So since I've been on an international crime writing fix lately, I couldn't read far without encountering the work of Miyake Miyube. I've read one of her earlier works but this weekend I picked up the 2005 translation of her 1995 novel (originally published in Japanese), Crossfire.
the pop-fiction cover and title, the work is complex and gripping. I
started reading it yesterday afternoon and haven't been able to put it
down. It chronicles a young woman with the power to start fire and it's
the story of her killing spree (she only kills criminals) as she is
chased down by a female Japanese detective, one of the only women on the
Japanese police force.
that's one thing I appreciate about Miyube's writings: they show a side
of Japan rarely seen in fiction or TV or even movies: the underbelly of
small time criminals and others who fall through the cracks. I recently
read another Japanese noir writer, Natsuo Kirino's Real World
which I am much less enthusiastic about. Where Kirino focuses on a small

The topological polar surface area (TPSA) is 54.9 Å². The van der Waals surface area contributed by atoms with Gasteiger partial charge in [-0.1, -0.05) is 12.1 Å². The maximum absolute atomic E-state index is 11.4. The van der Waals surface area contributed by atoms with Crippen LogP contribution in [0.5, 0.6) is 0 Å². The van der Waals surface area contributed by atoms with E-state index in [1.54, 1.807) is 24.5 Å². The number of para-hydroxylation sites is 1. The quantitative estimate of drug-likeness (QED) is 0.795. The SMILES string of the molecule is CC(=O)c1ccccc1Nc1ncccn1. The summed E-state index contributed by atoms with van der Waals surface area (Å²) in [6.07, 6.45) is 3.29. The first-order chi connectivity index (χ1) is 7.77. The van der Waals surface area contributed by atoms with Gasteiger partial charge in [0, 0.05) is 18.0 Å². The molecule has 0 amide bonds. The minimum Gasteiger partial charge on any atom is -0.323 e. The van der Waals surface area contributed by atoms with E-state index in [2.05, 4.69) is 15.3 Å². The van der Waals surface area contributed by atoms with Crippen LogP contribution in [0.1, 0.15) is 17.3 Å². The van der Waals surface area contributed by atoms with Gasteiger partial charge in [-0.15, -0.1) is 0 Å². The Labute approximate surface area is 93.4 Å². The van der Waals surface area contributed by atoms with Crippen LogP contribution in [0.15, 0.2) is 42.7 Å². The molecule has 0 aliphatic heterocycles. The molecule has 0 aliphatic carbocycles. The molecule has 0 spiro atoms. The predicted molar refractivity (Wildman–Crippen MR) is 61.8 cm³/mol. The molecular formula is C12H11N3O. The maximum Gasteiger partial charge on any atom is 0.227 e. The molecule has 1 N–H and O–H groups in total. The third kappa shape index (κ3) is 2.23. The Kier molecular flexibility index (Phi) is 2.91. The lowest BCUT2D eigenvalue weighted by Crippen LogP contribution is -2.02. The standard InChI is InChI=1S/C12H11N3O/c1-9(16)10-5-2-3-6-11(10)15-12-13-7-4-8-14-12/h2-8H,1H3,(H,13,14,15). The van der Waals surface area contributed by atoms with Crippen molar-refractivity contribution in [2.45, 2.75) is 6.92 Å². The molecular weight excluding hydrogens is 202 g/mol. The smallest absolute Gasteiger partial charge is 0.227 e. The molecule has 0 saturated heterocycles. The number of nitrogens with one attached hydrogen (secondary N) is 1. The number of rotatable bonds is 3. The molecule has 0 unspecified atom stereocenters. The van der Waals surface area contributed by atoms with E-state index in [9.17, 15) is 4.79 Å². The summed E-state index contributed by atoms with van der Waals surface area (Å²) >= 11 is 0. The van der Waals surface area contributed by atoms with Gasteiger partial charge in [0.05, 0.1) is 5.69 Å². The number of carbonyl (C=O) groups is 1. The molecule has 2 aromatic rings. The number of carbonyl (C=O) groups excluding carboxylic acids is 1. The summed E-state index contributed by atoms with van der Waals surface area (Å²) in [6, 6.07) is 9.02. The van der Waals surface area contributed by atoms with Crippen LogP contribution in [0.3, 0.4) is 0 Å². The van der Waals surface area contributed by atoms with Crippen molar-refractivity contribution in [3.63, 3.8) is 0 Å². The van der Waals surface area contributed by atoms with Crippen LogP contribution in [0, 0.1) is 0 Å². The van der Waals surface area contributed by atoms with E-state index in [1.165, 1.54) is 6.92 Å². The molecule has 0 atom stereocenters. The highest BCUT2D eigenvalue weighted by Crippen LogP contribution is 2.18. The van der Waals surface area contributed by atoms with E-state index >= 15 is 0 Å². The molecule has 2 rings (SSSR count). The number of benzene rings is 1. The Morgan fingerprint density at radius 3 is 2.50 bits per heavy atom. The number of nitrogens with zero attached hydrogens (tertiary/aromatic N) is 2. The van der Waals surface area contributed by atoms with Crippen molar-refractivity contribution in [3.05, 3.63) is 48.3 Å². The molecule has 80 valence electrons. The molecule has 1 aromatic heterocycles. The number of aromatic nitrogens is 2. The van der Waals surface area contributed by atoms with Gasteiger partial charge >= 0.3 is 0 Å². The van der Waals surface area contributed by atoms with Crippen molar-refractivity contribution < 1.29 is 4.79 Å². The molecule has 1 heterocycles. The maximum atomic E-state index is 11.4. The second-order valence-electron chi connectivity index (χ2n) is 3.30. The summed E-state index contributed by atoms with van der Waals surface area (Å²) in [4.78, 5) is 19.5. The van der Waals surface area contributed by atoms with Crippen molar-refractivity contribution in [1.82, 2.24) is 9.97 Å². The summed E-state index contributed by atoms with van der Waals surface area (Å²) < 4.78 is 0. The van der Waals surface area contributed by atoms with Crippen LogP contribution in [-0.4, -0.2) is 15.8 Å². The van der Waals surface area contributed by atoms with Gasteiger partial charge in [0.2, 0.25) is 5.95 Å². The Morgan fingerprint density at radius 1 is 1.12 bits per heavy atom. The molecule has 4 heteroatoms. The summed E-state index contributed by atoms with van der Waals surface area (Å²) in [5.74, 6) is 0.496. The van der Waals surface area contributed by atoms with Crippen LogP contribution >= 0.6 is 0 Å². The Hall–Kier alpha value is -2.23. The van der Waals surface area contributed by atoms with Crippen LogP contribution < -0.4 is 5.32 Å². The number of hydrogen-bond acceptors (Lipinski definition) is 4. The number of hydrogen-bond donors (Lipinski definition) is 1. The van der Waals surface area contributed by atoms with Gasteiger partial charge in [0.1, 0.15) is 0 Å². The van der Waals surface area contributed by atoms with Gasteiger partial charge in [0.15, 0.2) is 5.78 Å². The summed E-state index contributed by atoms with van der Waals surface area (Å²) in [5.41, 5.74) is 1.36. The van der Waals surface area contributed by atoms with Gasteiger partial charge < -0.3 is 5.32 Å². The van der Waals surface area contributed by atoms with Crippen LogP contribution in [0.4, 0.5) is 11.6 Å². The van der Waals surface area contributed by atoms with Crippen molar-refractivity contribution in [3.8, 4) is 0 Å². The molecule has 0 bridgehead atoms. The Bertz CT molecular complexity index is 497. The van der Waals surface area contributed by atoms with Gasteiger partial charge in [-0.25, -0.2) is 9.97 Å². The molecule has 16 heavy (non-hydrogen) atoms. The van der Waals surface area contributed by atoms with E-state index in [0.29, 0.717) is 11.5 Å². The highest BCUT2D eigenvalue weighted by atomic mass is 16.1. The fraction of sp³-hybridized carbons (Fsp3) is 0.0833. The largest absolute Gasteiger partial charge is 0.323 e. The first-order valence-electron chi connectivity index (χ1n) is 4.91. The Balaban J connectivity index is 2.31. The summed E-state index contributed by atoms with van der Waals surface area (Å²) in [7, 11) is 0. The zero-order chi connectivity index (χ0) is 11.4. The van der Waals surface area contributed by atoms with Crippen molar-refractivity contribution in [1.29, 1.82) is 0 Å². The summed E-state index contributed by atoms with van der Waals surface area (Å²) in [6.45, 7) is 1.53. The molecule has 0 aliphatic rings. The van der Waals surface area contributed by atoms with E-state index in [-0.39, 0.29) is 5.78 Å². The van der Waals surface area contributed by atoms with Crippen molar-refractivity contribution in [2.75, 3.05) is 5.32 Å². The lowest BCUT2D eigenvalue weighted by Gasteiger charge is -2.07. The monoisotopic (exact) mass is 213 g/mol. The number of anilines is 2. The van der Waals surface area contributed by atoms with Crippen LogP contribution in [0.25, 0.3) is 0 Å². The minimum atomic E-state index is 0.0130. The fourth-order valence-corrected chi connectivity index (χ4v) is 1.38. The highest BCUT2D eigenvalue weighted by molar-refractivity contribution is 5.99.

band of nihilistic (and rather superficial) high-schoolers, Miyabe is
much more interested in Japanese society as a whole, as well as in what
it means to seek vengeance, what is a "justifiable" murder, and how
being a woman in Japan is both an advantage and a disadvantage.
is a prolific writer and has written many novels and stories though
only a handful have been translated into other languages. Born in 1960,
she was trained as a mathemetician and taught for many years before
devoting her life to writing. She's written in a number of genres
including criticism, science fiction, and she's even written a